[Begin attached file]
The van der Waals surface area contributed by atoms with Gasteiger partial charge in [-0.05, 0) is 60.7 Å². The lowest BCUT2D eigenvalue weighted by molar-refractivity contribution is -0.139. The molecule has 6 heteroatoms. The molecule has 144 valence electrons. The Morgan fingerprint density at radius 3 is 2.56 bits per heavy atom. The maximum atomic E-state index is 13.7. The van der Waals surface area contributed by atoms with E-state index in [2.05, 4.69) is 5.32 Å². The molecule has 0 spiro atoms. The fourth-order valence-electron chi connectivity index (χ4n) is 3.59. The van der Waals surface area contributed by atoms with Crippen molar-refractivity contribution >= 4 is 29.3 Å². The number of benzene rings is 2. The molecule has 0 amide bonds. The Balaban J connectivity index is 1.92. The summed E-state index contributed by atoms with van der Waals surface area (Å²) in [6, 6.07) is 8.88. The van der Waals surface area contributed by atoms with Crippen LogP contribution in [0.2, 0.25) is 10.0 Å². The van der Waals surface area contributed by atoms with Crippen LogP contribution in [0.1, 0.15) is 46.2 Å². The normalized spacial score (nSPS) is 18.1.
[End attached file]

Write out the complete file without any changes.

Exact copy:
The van der Waals surface area contributed by atoms with Gasteiger partial charge in [-0.05, 0) is 60.7 Å². The lowest BCUT2D eigenvalue weighted by molar-refractivity contribution is -0.139. The molecule has 6 heteroatoms. The molecule has 144 valence electrons. The Morgan fingerprint density at radius 3 is 2.56 bits per heavy atom. The maximum atomic E-state index is 13.7. The van der Waals surface area contributed by atoms with E-state index in [2.05, 4.69) is 5.32 Å². The molecule has 0 spiro atoms. The fourth-order valence-electron chi connectivity index (χ4n) is 3.59. The van der Waals surface area contributed by atoms with Crippen molar-refractivity contribution >= 4 is 29.3 Å². The number of benzene rings is 2. The molecule has 0 amide bonds. The Balaban J connectivity index is 1.92. The summed E-state index contributed by atoms with van der Waals surface area (Å²) in [6, 6.07) is 8.88. The van der Waals surface area contributed by atoms with Crippen LogP contribution in [0.2, 0.25) is 10.0 Å². The van der Waals surface area contributed by atoms with Crippen LogP contribution in [0.1, 0.15) is 46.2 Å². The normalized spacial score (nSPS) is 18.1.